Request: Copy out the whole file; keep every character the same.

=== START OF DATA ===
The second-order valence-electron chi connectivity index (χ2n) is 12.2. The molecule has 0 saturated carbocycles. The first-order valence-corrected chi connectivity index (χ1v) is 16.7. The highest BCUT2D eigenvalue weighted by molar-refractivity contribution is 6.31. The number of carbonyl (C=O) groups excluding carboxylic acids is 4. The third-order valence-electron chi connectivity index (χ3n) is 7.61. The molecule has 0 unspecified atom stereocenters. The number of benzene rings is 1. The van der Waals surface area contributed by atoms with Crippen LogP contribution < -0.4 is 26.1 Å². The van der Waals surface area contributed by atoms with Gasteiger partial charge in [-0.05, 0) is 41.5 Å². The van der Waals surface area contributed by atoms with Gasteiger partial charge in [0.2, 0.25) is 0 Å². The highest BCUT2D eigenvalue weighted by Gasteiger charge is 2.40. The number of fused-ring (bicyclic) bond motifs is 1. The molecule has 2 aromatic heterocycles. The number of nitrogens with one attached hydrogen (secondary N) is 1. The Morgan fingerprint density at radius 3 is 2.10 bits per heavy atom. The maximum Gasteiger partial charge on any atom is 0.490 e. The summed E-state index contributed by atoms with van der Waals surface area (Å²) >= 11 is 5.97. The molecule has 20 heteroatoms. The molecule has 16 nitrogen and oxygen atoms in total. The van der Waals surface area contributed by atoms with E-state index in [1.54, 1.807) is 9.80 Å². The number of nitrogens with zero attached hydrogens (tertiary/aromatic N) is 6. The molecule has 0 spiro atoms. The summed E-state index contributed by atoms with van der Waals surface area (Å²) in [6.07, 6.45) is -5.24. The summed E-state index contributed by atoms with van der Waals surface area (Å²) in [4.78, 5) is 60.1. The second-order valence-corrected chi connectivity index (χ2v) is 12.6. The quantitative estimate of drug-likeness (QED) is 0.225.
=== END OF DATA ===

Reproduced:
The second-order valence-electron chi connectivity index (χ2n) is 12.2. The molecule has 0 saturated carbocycles. The first-order valence-corrected chi connectivity index (χ1v) is 16.7. The highest BCUT2D eigenvalue weighted by molar-refractivity contribution is 6.31. The number of carbonyl (C=O) groups excluding carboxylic acids is 4. The third-order valence-electron chi connectivity index (χ3n) is 7.61. The molecule has 0 unspecified atom stereocenters. The number of benzene rings is 1. The van der Waals surface area contributed by atoms with Crippen LogP contribution < -0.4 is 26.1 Å². The van der Waals surface area contributed by atoms with Gasteiger partial charge in [-0.05, 0) is 41.5 Å². The van der Waals surface area contributed by atoms with Gasteiger partial charge in [0.2, 0.25) is 0 Å². The highest BCUT2D eigenvalue weighted by Gasteiger charge is 2.40. The number of fused-ring (bicyclic) bond motifs is 1. The molecule has 2 aromatic heterocycles. The number of nitrogens with one attached hydrogen (secondary N) is 1. The Morgan fingerprint density at radius 3 is 2.10 bits per heavy atom. The maximum Gasteiger partial charge on any atom is 0.490 e. The summed E-state index contributed by atoms with van der Waals surface area (Å²) >= 11 is 5.97. The molecule has 20 heteroatoms. The molecule has 16 nitrogen and oxygen atoms in total. The van der Waals surface area contributed by atoms with E-state index in [1.54, 1.807) is 9.80 Å². The number of nitrogens with zero attached hydrogens (tertiary/aromatic N) is 6. The molecule has 0 spiro atoms. The summed E-state index contributed by atoms with van der Waals surface area (Å²) in [6.07, 6.45) is -5.24. The summed E-state index contributed by atoms with van der Waals surface area (Å²) in [4.78, 5) is 60.1. The second-order valence-corrected chi connectivity index (χ2v) is 12.6. The quantitative estimate of drug-likeness (QED) is 0.225.